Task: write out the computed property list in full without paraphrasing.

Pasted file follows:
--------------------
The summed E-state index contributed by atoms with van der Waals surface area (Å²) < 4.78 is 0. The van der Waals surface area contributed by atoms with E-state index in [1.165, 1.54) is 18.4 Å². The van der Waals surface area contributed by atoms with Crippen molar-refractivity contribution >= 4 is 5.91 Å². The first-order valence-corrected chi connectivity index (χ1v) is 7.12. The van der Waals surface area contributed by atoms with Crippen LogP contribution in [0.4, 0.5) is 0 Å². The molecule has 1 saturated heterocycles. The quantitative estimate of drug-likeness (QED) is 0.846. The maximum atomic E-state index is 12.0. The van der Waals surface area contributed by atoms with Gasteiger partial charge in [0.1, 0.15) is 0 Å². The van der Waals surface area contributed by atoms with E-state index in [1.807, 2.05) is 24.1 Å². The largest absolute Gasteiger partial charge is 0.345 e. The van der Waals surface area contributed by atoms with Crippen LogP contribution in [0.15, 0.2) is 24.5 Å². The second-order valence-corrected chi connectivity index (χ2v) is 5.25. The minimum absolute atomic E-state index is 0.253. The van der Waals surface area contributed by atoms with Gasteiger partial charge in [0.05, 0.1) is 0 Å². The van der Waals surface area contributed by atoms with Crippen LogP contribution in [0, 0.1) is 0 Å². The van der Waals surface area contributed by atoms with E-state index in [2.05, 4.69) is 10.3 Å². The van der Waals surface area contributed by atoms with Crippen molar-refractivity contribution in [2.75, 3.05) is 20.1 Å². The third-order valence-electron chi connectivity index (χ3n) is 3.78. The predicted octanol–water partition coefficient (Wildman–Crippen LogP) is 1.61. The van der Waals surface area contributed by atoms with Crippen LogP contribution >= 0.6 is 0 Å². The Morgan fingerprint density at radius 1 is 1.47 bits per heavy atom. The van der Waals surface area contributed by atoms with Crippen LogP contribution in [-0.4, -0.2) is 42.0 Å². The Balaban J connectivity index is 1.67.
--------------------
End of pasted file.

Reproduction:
The summed E-state index contributed by atoms with van der Waals surface area (Å²) < 4.78 is 0. The van der Waals surface area contributed by atoms with E-state index in [1.165, 1.54) is 18.4 Å². The van der Waals surface area contributed by atoms with Crippen molar-refractivity contribution >= 4 is 5.91 Å². The first-order valence-corrected chi connectivity index (χ1v) is 7.12. The van der Waals surface area contributed by atoms with Crippen LogP contribution in [0.4, 0.5) is 0 Å². The molecule has 1 saturated heterocycles. The quantitative estimate of drug-likeness (QED) is 0.846. The maximum atomic E-state index is 12.0. The van der Waals surface area contributed by atoms with Gasteiger partial charge in [0.1, 0.15) is 0 Å². The van der Waals surface area contributed by atoms with E-state index in [1.807, 2.05) is 24.1 Å². The largest absolute Gasteiger partial charge is 0.345 e. The van der Waals surface area contributed by atoms with Crippen LogP contribution in [0.15, 0.2) is 24.5 Å². The second-order valence-corrected chi connectivity index (χ2v) is 5.25. The minimum absolute atomic E-state index is 0.253. The van der Waals surface area contributed by atoms with Gasteiger partial charge in [0.05, 0.1) is 0 Å². The van der Waals surface area contributed by atoms with Crippen LogP contribution in [0, 0.1) is 0 Å². The van der Waals surface area contributed by atoms with E-state index in [2.05, 4.69) is 10.3 Å². The van der Waals surface area contributed by atoms with Crippen molar-refractivity contribution in [2.75, 3.05) is 20.1 Å². The third-order valence-electron chi connectivity index (χ3n) is 3.78. The predicted octanol–water partition coefficient (Wildman–Crippen LogP) is 1.61. The van der Waals surface area contributed by atoms with Crippen LogP contribution >= 0.6 is 0 Å². The Morgan fingerprint density at radius 1 is 1.47 bits per heavy atom. The van der Waals surface area contributed by atoms with Crippen LogP contribution in [-0.4, -0.2) is 42.0 Å². The Balaban J connectivity index is 1.67.